The business size also matters. Hubspot is a large company. Hiring for the culture becomes more and more difficult when you have layers of decision makers in the area of recruitment. That’s why it is so important to consistently develop your company culture from the start, hire people that match your company culture and be especially cautious about this when you hire people to decision making roles. These people either support the culture you’ve carefully built or they will ruin it.
Your culture will not stay the same over time. Company culture and your personal leadership culture evolves as your company grows and as you grow as an entrepreneur. It evolves as the people who work for you grow as professionals and human beings. Needs reform over time. You gotta pay attention to that.
Culture is many things – there is no one specification what culture is, but you get the closest to what culture is when you think if it as the behavior of your company required to keep your business rollin. Think of culture as the framework for success.
My simple rule for culture match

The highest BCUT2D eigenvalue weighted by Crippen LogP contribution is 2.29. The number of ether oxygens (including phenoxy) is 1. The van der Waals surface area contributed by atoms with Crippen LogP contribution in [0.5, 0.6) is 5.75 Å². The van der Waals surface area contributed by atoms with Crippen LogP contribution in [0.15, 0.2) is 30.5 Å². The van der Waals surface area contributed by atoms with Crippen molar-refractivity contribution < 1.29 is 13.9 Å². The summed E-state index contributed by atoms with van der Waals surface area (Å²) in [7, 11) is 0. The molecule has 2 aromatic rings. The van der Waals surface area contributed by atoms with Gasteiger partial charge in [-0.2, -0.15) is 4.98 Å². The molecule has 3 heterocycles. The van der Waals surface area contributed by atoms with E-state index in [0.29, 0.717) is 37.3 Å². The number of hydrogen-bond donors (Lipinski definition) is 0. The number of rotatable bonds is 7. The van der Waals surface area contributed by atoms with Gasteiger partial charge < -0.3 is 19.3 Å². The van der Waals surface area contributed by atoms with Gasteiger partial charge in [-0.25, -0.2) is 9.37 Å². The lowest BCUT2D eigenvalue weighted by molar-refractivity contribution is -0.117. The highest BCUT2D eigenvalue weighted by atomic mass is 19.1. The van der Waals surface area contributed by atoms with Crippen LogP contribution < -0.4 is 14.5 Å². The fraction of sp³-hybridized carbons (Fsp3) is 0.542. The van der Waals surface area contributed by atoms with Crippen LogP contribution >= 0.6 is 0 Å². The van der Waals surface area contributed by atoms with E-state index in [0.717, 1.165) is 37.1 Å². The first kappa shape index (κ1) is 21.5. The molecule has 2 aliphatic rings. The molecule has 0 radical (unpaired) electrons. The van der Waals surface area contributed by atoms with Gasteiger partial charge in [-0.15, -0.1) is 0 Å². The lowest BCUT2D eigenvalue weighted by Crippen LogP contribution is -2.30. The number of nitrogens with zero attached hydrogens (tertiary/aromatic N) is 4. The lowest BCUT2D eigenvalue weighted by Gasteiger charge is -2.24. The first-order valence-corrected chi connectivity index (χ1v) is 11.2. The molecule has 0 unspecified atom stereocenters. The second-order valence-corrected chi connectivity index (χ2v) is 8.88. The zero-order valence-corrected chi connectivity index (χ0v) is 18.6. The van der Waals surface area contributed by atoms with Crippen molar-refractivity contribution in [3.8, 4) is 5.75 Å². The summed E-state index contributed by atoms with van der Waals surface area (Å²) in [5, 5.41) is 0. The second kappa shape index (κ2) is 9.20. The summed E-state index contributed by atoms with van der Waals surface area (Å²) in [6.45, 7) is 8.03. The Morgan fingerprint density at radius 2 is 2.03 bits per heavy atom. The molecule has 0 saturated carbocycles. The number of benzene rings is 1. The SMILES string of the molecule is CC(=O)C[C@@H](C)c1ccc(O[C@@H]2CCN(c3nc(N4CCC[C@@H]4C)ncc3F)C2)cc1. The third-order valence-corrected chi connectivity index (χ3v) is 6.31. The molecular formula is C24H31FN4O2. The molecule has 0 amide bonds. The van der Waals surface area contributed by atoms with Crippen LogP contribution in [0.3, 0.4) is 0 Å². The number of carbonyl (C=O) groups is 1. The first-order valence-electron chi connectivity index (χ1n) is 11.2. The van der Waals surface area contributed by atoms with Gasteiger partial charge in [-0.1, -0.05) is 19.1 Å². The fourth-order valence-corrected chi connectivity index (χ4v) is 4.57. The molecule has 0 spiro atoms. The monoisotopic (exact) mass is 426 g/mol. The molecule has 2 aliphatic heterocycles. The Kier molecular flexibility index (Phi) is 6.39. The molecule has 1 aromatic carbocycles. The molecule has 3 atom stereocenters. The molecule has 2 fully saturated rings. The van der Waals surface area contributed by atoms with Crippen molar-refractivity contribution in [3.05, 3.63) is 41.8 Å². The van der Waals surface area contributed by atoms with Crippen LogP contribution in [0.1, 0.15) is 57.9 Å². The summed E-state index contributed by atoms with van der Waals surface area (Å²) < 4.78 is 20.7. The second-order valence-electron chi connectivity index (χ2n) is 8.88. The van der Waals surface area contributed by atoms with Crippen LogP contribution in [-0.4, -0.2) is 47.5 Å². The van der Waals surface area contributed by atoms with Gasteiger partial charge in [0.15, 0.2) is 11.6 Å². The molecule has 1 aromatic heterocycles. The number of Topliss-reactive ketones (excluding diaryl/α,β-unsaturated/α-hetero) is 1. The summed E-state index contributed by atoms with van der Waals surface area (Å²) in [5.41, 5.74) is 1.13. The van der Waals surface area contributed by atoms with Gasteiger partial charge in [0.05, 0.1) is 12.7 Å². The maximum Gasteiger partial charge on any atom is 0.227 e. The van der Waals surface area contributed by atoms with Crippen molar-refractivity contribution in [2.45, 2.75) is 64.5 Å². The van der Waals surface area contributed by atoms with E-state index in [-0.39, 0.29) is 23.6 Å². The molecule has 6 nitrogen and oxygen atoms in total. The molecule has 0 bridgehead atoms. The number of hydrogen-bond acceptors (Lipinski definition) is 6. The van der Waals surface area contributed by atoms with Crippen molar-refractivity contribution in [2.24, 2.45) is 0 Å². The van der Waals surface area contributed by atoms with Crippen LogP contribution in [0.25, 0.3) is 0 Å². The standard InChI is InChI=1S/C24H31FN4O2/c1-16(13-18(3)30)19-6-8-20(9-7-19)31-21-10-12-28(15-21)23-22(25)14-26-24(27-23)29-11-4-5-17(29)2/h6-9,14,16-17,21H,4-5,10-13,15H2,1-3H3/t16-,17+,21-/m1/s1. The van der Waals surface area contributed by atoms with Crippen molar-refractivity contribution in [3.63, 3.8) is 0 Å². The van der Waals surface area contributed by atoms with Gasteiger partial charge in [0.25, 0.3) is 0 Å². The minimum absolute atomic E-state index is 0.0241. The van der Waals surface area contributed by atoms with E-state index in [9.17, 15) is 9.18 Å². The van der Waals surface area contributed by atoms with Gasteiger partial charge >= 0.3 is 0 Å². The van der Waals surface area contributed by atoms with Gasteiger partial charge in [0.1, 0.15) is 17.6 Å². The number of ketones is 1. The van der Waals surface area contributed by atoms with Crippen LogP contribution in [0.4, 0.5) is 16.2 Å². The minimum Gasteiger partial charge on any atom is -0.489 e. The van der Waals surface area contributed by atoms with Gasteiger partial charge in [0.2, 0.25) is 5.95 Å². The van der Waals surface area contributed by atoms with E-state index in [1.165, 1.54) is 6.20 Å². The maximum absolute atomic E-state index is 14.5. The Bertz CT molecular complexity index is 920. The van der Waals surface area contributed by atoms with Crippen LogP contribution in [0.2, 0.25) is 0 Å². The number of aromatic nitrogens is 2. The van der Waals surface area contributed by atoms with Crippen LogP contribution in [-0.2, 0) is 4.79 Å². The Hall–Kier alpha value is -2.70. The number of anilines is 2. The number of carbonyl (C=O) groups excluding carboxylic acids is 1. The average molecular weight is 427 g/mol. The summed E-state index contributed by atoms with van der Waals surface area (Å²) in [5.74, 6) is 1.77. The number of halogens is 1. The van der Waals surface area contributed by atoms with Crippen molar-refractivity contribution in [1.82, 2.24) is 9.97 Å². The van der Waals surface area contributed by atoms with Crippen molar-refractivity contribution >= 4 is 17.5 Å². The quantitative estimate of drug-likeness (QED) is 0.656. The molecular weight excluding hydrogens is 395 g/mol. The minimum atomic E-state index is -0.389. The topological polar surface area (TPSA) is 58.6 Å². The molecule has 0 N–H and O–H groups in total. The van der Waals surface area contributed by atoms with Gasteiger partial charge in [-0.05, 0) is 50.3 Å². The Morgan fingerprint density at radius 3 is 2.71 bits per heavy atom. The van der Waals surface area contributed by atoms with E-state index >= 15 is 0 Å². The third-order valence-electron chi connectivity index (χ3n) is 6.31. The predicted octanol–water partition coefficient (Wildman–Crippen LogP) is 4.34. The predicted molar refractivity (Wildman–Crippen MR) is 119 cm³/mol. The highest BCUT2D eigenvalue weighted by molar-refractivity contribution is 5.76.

My simple rule for culture match for you my friend, is this: always hire people who you can imagine sitting next to over a beer or two talking one on one. No one else around, just you and this person. No other activities you can focus on, just your beers and your discussion. Entertain this thought when you are hiring someone. Because leadership is more than anything caring about your employees as human beings, wanting to spend time with them, listening to what they tell you, getting to know about them to understand their actions and values better in order to help them to help you to succeed as an entrepreneur. If the thought of having to invest your most valuable asset – the little free time you have, the time when you could and should be with your family – to this person does not interest you a one bit – then my advice is, do not hire this person.